Duke of Earl
|"Duke of Earl"|
|Single by Gene Chandler|
|Released||January 13, 1962|
|Songwriter(s)||Gene Chandler, Earl Edwards, Bernice Williams|
|Gene Chandler singles chronology|
|Peach colored vinyl|
Limited edition release
"Duke of Earl" is a 1962 US number-one song, originally by Gene Chandler. It is the best known of Chandler's songs, and he subsequently dubbed himself "The Duke of Earl". The song was penned by Chandler, Bernice Williams, and Earl Edwards. This song was a 2002 inductee into the Grammy Hall of Fame. It has also been selected by The Rock and Roll Hall of Fame as one of the 500 Songs that Shaped Rock and Roll.
Original version by Gene Chandler
The song originated from warm-up exercises by the Dukays, a vocal group that included Chandler (under his original name, Eugene Dixon) and Earl Edwards and that had already had some success on the R&B chart. The group would regularly warm up by singing "Do do do do..." in different keys. On one occasion, Dixon changed the syllables he was singing to include Earl's name, and the chant gradually became the nonsense words "Du..du..du..Duke of Earl". The pair worked on the song with regular songwriter and mentor Bernice Williams, and then recorded it with the other members of the Dukays. However, the group's record company preferred to release another song, "Nite Owl", leaving Dixon with the offer of releasing it as a solo artist. Dixon changed his name to Gene Chandler (a surname taken from that of the actor Jeff Chandler), and the song was released at the end of 1961, quickly rising to become number one on both the pop and R&B charts. "Duke of Earl" debuted on the Billboard Hot 100 chart on January 13, 1962, and held the number-one spot for three weeks. It was on the Hot 100 for a total of 15 weeks. Musicians on the record included Floyd Morris on piano, Lefty Bates, Phil Upchurch and Kermit Chandler on guitar, Al Duncan on drums, and Cliff Davis and John Board on sax.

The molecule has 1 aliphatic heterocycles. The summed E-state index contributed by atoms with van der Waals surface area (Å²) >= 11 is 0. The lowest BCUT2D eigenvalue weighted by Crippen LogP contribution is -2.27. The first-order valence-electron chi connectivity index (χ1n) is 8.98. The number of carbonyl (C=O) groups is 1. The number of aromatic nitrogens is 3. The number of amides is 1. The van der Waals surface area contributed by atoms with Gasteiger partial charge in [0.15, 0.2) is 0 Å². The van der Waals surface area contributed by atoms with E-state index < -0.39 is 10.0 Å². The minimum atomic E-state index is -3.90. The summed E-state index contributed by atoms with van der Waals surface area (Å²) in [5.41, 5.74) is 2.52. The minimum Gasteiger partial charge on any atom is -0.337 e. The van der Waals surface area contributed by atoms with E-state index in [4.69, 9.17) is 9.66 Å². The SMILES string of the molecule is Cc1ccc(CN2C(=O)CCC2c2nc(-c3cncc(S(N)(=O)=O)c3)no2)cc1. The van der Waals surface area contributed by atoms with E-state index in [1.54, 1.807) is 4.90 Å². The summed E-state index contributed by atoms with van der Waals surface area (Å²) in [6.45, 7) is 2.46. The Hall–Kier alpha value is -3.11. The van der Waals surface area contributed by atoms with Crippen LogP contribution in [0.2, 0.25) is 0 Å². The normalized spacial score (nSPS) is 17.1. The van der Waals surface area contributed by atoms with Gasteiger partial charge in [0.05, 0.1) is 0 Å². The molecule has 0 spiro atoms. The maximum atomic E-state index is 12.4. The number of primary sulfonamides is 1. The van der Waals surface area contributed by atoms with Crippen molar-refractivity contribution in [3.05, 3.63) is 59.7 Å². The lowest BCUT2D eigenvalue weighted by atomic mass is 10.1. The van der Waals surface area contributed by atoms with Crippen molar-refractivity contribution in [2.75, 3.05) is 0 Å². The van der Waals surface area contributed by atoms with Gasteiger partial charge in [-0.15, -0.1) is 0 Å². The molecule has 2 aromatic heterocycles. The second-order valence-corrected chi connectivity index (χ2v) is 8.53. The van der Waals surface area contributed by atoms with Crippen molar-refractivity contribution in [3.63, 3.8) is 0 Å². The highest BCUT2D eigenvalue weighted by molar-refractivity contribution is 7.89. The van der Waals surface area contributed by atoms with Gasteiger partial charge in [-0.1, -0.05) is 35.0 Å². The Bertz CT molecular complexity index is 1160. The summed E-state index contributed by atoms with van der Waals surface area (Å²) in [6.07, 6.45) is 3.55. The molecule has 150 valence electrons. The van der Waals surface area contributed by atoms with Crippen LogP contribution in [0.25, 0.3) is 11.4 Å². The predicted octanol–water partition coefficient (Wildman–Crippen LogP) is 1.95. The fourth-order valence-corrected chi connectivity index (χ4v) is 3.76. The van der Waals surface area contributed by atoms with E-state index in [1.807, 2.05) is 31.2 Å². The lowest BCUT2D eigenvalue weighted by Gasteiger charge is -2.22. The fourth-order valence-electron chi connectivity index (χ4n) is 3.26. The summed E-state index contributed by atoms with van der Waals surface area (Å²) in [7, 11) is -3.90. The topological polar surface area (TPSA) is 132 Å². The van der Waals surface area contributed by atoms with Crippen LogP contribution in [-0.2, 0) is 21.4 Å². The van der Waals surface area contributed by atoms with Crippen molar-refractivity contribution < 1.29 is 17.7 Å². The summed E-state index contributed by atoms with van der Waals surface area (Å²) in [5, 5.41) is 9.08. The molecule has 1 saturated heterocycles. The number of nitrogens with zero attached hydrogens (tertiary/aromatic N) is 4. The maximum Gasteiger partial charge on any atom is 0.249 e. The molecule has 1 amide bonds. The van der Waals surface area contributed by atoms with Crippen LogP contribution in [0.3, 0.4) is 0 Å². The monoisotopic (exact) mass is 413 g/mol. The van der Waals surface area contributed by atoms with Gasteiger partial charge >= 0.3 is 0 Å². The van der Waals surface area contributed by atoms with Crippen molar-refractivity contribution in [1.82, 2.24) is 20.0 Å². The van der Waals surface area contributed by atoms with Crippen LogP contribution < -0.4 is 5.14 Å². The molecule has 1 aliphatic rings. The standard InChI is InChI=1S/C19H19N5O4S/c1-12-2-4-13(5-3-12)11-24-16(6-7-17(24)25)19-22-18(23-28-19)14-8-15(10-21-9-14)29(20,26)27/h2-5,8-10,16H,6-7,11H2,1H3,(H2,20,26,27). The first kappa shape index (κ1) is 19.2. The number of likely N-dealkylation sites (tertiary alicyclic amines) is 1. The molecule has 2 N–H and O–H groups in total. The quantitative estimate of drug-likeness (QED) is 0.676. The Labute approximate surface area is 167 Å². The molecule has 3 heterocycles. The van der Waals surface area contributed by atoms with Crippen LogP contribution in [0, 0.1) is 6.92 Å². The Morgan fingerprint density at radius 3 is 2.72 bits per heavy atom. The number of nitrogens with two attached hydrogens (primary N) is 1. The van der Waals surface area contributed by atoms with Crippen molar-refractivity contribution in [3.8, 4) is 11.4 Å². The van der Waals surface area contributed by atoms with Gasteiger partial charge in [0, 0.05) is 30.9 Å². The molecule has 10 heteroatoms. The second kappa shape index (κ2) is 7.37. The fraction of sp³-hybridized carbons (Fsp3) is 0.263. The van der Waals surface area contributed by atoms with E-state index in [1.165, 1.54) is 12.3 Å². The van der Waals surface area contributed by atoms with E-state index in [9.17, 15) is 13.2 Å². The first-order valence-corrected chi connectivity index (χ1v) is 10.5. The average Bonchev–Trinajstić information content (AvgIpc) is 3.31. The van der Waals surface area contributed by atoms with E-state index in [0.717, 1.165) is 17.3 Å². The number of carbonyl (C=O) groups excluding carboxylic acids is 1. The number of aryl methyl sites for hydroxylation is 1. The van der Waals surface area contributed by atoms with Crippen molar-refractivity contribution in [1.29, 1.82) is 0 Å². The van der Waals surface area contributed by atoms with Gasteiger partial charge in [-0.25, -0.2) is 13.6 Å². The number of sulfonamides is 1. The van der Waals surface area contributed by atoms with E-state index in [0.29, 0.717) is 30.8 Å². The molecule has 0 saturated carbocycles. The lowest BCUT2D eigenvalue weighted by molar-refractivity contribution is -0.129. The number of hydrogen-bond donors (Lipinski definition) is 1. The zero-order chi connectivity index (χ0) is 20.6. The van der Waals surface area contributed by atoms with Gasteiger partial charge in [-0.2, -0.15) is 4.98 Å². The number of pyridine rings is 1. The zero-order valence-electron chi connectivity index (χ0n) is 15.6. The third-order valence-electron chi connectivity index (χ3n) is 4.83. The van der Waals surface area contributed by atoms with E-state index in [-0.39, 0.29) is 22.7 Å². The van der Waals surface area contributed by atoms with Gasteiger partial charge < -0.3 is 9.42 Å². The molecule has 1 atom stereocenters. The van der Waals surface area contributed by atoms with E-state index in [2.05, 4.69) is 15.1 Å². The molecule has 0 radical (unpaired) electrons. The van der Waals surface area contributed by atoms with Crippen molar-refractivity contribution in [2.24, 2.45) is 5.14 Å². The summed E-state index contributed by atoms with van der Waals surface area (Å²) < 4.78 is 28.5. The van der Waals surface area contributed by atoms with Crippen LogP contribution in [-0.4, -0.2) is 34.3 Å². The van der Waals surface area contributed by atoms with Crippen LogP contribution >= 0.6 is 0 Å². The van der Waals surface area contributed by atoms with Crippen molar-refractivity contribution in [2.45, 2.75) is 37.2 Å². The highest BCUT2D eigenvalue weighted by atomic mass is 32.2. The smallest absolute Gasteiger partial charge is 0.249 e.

The Pearlettes, a girl group, released a cover version of the song (as "Duchess of Earl") in 1962, reaching #96 on the Billboard chart. Bobbie Smith and the Dream Girls also released an "answer song" titled "Duchess of Earl" in early 1962; however, the two songs are different in music and lyrics.
Wayne Fontana and the Mindbenders released a cover version in 1964.
Darts covered the song as a single released in 1973.
New Edition released a version in 1986.
In 1988, Australian harmony group "Dukes of Earlwood featuring Armondo Hurley" reached #12 on the Australian charts with a cover of "Duke of Earl". The success of the song came after the popularity of a TV commercial for Decoré Shampoo which used an adaptation of "Duke of Earl" as its jingle (viz. "De-de-de Decoré, de-de Decoré, de-de Decoré..." etc.).
In September 2014, the song was performed on The Tonight Show by host Jimmy Fallon and Led Zeppelin frontman Robert Plant. The song has also been sung by The Four Tops, The Barron Knights, and the Van-Dells.
Little Feat, The Beach Boys, Orleans, and Red Hot Chili Peppers have also played their version of the song whilst on tour. Frank Zappa and the Mothers parody the song as "Duke of Prunes" on the album Absolutely Free.
The song was used in a Hellmann's and Best Foods Dijonnaise commercial from 1993.
- "*The Official Website*". Genechandler.com. Retrieved 2014-06-29.
- "GRAMMY Hall Of Fame". Grammy.org. Retrieved 2014-06-29.
- "500 Songs That Shaped Rock & Roll". Scribd.com. Archived from the original on 2013-05-30. Retrieved 2014-06-29.
-  Archived May 3, 2012, at the Wayback Machine
- Robert Pruter (1996). Doowop: The Chicago Scene. University of Illinois Press. pp. 211–213.
- "Gene Chandler - *The Official Website*". Genechandler.com. Retrieved 2014-06-29.
- Billboard - 24 Feb 1962 - Page 12 "BOBBIE SMITH and the DREAMGIRLS Answer the Duke With the "DUCHESS OF EARL" The hottest selling record in the country deserves an answer and this new exciting record is it! Bobbie Smith and the Dreamgirls deliver this ...!
- Nomad, Nazz (2 January 2013). "Bleedin' Out: Joey Ramone- Rare recording". Bleedinout.blogspot.com. Retrieved 17 February 2019.